Extending nearly 5 miles in length, Michigan’s Mackinac Bridge is nicknamed the “Big Mac” for good reason. Unfortunately, the Western Hemisphere’s longest suspension bridge also involves an element of danger, owing both to its accumulating age and Michigan’s notoriously winter weather. Here high wind warnings are par for the course, frequently downgrading traffic to a slow crawl, while healthy snowfall and hurricane-strength gales have pushed at least one vehicle into the waters below.

Which rickety bridge just barely survived a monsoon?

5. Hussaini Hanging Bridge, Pakistan

Photo: Facebook/Hussaini Hanging Bridge

For a while, the fate of North Pakistan’s Hussaini Hanging Bridge was somewhat uncertain, owing to rumors that the famously unsteady footbridge had vanished in a recent monsoon. A 2017 photo posted to a Facebook page maintained by survivors of the infamous overpass put those rumors to rest, however, even though traversing the rickety wooden planks still involves a huge element of risk.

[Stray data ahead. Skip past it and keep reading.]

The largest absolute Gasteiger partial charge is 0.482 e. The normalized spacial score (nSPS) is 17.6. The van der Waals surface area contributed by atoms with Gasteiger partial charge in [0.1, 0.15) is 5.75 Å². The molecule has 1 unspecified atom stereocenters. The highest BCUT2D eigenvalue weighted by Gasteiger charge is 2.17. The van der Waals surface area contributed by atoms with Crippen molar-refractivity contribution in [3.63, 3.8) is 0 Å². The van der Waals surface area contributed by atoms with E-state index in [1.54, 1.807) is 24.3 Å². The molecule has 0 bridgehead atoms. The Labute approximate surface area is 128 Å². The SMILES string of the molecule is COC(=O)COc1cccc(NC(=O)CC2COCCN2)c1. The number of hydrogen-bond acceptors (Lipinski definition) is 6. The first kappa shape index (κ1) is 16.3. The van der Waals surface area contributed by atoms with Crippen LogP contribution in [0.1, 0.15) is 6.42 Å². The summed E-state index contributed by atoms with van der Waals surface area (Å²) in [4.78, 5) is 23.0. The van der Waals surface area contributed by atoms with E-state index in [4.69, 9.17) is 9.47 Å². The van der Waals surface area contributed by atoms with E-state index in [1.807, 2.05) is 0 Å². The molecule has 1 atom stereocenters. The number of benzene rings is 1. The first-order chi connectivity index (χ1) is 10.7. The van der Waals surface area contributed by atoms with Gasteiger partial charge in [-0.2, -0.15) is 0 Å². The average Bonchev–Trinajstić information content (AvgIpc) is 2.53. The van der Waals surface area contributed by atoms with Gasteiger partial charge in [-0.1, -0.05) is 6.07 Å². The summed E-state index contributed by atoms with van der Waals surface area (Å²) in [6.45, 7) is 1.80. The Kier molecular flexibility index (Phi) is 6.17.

Which U.S. bridge was the world’s highest until 2001?

4. Royal Gorge Bridge, Colorado

Photo: Flickr/SidewaysSarah

Rising 955-feet above the Arkansas River, this soaring suspension bridge isn’t unsafe as much as its just plain scary. It was the world’s highest bridge from its construction in 1929 until 2001,

when that title was usurped by the Luiguanghe Bridge in China. For the next two years, the 1,260-foot long bridge consoled itself on merits of being the world’s longest suspension bridge, though that title was relieved in 2003 by another bridge in China, which has clearly incorporated structural engineering into its ongoing building boom.

Which South American bridge is rebuilt every year?

3. Qeswachaka Bridge, Peru